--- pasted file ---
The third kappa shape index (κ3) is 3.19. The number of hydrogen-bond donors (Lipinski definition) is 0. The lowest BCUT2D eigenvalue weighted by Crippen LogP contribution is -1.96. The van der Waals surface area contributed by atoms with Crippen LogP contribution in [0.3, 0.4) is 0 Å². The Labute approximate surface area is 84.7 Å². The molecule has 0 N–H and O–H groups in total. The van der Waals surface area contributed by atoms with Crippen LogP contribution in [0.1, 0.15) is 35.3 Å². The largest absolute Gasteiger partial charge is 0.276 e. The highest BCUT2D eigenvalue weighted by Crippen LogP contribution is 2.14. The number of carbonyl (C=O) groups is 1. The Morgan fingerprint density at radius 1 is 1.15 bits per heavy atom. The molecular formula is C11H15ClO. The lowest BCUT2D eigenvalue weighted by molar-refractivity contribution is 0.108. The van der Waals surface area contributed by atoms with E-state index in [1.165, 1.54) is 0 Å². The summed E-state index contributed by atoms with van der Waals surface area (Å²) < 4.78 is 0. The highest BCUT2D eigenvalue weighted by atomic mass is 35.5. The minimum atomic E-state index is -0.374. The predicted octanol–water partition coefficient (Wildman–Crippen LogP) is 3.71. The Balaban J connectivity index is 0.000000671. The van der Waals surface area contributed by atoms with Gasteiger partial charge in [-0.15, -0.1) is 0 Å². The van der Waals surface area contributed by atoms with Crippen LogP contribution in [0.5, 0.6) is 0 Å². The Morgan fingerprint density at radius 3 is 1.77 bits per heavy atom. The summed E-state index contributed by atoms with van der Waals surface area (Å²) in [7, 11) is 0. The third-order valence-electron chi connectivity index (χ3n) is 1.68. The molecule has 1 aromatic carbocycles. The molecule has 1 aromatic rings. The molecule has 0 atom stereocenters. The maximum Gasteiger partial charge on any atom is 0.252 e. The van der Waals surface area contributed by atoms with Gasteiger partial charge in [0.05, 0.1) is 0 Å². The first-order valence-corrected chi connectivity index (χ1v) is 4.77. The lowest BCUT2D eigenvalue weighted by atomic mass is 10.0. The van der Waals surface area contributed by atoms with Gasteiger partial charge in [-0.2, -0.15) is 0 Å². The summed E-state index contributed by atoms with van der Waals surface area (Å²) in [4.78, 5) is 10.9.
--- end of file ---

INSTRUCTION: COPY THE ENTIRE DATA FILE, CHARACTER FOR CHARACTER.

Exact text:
The third kappa shape index (κ3) is 3.19. The number of hydrogen-bond donors (Lipinski definition) is 0. The lowest BCUT2D eigenvalue weighted by Crippen LogP contribution is -1.96. The van der Waals surface area contributed by atoms with Crippen LogP contribution in [0.3, 0.4) is 0 Å². The Labute approximate surface area is 84.7 Å². The molecule has 0 N–H and O–H groups in total. The van der Waals surface area contributed by atoms with Crippen LogP contribution in [0.1, 0.15) is 35.3 Å². The largest absolute Gasteiger partial charge is 0.276 e. The highest BCUT2D eigenvalue weighted by Crippen LogP contribution is 2.14. The number of carbonyl (C=O) groups is 1. The Morgan fingerprint density at radius 1 is 1.15 bits per heavy atom. The molecular formula is C11H15ClO. The lowest BCUT2D eigenvalue weighted by molar-refractivity contribution is 0.108. The van der Waals surface area contributed by atoms with E-state index in [1.165, 1.54) is 0 Å². The summed E-state index contributed by atoms with van der Waals surface area (Å²) < 4.78 is 0. The highest BCUT2D eigenvalue weighted by atomic mass is 35.5. The minimum atomic E-state index is -0.374. The predicted octanol–water partition coefficient (Wildman–Crippen LogP) is 3.71. The Balaban J connectivity index is 0.000000671. The van der Waals surface area contributed by atoms with Gasteiger partial charge in [-0.15, -0.1) is 0 Å². The van der Waals surface area contributed by atoms with Crippen LogP contribution in [0.5, 0.6) is 0 Å². The Morgan fingerprint density at radius 3 is 1.77 bits per heavy atom. The summed E-state index contributed by atoms with van der Waals surface area (Å²) in [7, 11) is 0. The third-order valence-electron chi connectivity index (χ3n) is 1.68. The molecule has 1 aromatic carbocycles. The molecule has 1 aromatic rings. The molecule has 0 atom stereocenters. The maximum Gasteiger partial charge on any atom is 0.252 e. The van der Waals surface area contributed by atoms with Gasteiger partial charge in [0.05, 0.1) is 0 Å². The first-order valence-corrected chi connectivity index (χ1v) is 4.77. The lowest BCUT2D eigenvalue weighted by atomic mass is 10.0. The van der Waals surface area contributed by atoms with Gasteiger partial charge in [-0.2, -0.15) is 0 Å². The summed E-state index contributed by atoms with van der Waals surface area (Å²) in [4.78, 5) is 10.9.